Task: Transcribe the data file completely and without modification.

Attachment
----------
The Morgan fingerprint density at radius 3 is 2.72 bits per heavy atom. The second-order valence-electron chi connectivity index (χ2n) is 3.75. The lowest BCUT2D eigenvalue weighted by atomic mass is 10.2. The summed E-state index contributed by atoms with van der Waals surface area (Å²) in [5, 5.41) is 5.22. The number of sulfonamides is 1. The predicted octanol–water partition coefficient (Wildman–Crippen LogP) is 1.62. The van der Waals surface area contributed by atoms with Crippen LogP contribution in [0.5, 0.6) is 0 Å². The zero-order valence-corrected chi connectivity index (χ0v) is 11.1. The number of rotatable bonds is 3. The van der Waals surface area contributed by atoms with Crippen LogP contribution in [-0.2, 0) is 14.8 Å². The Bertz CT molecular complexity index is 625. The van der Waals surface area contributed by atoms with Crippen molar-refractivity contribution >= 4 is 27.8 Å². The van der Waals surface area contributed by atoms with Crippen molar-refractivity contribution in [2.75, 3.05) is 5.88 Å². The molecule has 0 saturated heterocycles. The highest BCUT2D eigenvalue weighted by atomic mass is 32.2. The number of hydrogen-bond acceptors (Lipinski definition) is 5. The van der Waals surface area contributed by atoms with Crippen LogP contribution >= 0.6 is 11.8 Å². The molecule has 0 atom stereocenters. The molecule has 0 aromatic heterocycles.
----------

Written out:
The Morgan fingerprint density at radius 3 is 2.72 bits per heavy atom. The second-order valence-electron chi connectivity index (χ2n) is 3.75. The lowest BCUT2D eigenvalue weighted by atomic mass is 10.2. The summed E-state index contributed by atoms with van der Waals surface area (Å²) in [5, 5.41) is 5.22. The number of sulfonamides is 1. The predicted octanol–water partition coefficient (Wildman–Crippen LogP) is 1.62. The van der Waals surface area contributed by atoms with Crippen LogP contribution in [0.5, 0.6) is 0 Å². The zero-order valence-corrected chi connectivity index (χ0v) is 11.1. The number of rotatable bonds is 3. The van der Waals surface area contributed by atoms with Crippen LogP contribution in [-0.2, 0) is 14.8 Å². The Bertz CT molecular complexity index is 625. The van der Waals surface area contributed by atoms with Crippen molar-refractivity contribution >= 4 is 27.8 Å². The van der Waals surface area contributed by atoms with Crippen molar-refractivity contribution in [2.75, 3.05) is 5.88 Å². The molecule has 0 saturated heterocycles. The highest BCUT2D eigenvalue weighted by atomic mass is 32.2. The number of hydrogen-bond acceptors (Lipinski definition) is 5. The van der Waals surface area contributed by atoms with Crippen LogP contribution >= 0.6 is 11.8 Å². The molecule has 0 atom stereocenters. The molecule has 0 aromatic heterocycles.